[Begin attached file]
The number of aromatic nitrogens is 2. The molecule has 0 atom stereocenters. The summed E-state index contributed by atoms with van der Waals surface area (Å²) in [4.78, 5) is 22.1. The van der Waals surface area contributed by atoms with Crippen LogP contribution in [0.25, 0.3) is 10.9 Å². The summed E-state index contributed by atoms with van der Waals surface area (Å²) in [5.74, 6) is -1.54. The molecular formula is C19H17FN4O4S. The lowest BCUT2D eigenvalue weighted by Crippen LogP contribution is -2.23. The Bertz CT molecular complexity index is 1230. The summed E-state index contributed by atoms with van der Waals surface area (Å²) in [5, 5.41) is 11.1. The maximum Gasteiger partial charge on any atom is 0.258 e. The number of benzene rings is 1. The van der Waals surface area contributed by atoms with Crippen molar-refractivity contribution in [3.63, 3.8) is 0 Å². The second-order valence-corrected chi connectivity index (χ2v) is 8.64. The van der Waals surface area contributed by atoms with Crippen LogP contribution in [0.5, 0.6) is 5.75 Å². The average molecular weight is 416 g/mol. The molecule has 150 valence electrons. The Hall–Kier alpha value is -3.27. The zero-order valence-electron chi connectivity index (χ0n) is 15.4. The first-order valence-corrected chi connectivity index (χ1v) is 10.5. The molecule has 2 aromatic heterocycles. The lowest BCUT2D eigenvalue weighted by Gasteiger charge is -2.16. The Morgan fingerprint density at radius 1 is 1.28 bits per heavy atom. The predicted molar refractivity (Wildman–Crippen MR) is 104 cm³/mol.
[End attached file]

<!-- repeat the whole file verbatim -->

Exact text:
The number of aromatic nitrogens is 2. The molecule has 0 atom stereocenters. The summed E-state index contributed by atoms with van der Waals surface area (Å²) in [4.78, 5) is 22.1. The van der Waals surface area contributed by atoms with Crippen LogP contribution in [0.25, 0.3) is 10.9 Å². The summed E-state index contributed by atoms with van der Waals surface area (Å²) in [5.74, 6) is -1.54. The molecular formula is C19H17FN4O4S. The lowest BCUT2D eigenvalue weighted by Crippen LogP contribution is -2.23. The Bertz CT molecular complexity index is 1230. The summed E-state index contributed by atoms with van der Waals surface area (Å²) in [5, 5.41) is 11.1. The maximum Gasteiger partial charge on any atom is 0.258 e. The number of benzene rings is 1. The van der Waals surface area contributed by atoms with Crippen molar-refractivity contribution in [3.63, 3.8) is 0 Å². The second-order valence-corrected chi connectivity index (χ2v) is 8.64. The van der Waals surface area contributed by atoms with Crippen LogP contribution in [0.5, 0.6) is 5.75 Å². The average molecular weight is 416 g/mol. The molecule has 150 valence electrons. The Hall–Kier alpha value is -3.27. The zero-order valence-electron chi connectivity index (χ0n) is 15.4. The first-order valence-corrected chi connectivity index (χ1v) is 10.5. The molecule has 2 aromatic heterocycles. The lowest BCUT2D eigenvalue weighted by Gasteiger charge is -2.16. The Morgan fingerprint density at radius 1 is 1.28 bits per heavy atom. The predicted molar refractivity (Wildman–Crippen MR) is 104 cm³/mol.